These are alternatives to paracetamol. On average, anti-inflammatory painkillers, rather than paracetamol, probably ease the pain in more people with headaches. However, some people develop side-effects such as stomach problems, and paracetamol does work in a lot of people.


    Research trials suggest that aspirin, at full dose, is probably the most effective drug for easing a tension-like headache.

    Other painkillers

    Opiate painkillers such as codeine, dihydrocodeine and morphine are not normally recommended for tension-type headaches. The reason is because opiate painkillers can make you drowsy. They are also the most likely type of painkiller to cause medication-overuse headache if used regularly.

How can I prevent frequent / chronic tension-type headaches?


It may help to keep a diary if you have frequent headaches. Note when, where, how bad each headache is, and how long each headache lasts. Also note anything that may have caused it. A pattern may emerge and you may find a trigger to avoid. For example, hunger, eye strain, bad posture, stress, anger, etc.


Stress is a trigger for some people who develop tension-type headaches. Avoid stressful situations whenever possible. Sometimes a stressful job or situation cannot be avoided. Learning to cope with stress and to relax may help. Breathing and relaxation exercises, or coping strategies, may ease anxiety in stressful situations and prevent a possible headache. There are books and tapes which can teach you how to relax. Sometimes a referral to a counsellor may be advised.

Regular exercise

Some people with frequent headaches say that they have fewer headaches if they exercise regularly. If you do not do much exercise, it may be worth trying some regular activities like brisk walking, jogging, cycling etc. (This will have other health benefits too apart from helping with headaches.) It is not clear how exercise may help. It may be that exercise helps to ease stress and tension, which can have a knock-on effect of reducing tension-type headaches.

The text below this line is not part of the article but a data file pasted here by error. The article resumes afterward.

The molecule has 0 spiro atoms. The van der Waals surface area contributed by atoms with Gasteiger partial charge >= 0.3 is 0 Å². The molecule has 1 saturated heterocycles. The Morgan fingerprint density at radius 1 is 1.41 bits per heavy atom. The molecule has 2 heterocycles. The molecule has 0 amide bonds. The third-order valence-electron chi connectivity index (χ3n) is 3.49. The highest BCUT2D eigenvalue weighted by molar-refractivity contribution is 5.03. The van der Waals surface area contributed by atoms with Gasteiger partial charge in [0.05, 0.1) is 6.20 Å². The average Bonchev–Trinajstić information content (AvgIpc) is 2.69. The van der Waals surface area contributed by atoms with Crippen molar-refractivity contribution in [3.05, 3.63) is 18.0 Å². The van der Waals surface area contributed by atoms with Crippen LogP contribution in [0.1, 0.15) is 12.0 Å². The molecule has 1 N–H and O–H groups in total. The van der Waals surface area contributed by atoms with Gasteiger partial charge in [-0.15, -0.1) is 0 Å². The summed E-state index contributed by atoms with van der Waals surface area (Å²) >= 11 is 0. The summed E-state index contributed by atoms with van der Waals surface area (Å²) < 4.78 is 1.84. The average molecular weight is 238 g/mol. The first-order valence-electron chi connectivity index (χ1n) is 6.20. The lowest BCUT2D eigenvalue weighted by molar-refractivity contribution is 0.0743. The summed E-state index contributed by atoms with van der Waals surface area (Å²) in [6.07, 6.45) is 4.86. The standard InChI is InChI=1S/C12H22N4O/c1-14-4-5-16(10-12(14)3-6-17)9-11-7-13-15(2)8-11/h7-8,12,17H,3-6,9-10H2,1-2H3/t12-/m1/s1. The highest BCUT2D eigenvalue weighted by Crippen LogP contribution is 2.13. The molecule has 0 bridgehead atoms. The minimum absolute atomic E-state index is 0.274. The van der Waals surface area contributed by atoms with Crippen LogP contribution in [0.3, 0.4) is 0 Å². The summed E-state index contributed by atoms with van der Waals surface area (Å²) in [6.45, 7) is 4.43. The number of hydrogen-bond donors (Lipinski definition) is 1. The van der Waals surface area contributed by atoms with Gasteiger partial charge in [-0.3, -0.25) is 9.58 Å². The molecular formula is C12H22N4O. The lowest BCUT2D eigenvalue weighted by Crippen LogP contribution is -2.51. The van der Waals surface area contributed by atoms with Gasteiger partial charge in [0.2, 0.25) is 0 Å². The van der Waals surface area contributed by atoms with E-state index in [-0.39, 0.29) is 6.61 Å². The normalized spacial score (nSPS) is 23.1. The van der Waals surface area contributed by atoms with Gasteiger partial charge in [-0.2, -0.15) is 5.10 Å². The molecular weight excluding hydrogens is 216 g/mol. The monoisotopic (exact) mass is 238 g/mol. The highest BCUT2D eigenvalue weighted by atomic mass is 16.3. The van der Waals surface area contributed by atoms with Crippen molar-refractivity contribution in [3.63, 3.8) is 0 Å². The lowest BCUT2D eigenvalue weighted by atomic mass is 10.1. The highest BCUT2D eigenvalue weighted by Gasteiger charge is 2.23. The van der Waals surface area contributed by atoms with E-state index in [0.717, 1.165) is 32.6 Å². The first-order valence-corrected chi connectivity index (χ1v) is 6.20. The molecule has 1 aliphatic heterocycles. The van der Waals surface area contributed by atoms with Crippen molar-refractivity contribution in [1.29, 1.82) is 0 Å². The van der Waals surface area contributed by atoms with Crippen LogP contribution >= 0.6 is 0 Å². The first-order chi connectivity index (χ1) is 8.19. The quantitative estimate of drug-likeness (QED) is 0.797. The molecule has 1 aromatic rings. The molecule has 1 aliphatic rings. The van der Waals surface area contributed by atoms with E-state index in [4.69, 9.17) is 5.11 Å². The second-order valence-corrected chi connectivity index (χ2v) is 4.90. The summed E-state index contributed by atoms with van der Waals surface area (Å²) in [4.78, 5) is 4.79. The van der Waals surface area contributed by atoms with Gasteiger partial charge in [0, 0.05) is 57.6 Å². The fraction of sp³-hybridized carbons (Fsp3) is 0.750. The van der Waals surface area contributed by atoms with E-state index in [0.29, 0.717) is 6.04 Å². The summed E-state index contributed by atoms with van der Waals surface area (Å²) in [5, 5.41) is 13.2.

Amitriptyline is the medicine most commonly used to prevent tension-type headaches. This is not a painkiller and so does not take away a headache if a headache develops. It is an antidepressant medicine and you have to take it every day with the aim of preventing headaches. A low dose is started at first and may need to be increased over time. Once the headaches have been reduced for 4-6 months, the amitriptyline can be stopped.

The time to consider taking medication to prevent headaches is not clear-cut. As a general rule, if you are regularly having tension-type headaches more than four times a month then it is best to discuss things with a doctor. It is thought that preventative treatment sooner rather than later is best before headaches become very frequent. This may prevent frequent episodic tension-type headaches from becoming chronic tension-type headaches.

It is often difficult in retrospect to say how well a preventative treatment has worked. Therefore, it is best to keep a headache diary for a couple of weeks or so before starting preventative medication. This is to record when and how severe each headache was, and also how well it was eased by a painkiller. Then, keep the diary going as you take the preventative medicine to see how well things improve. The headaches are unlikely to go completely, but the diary may show a marked improvement.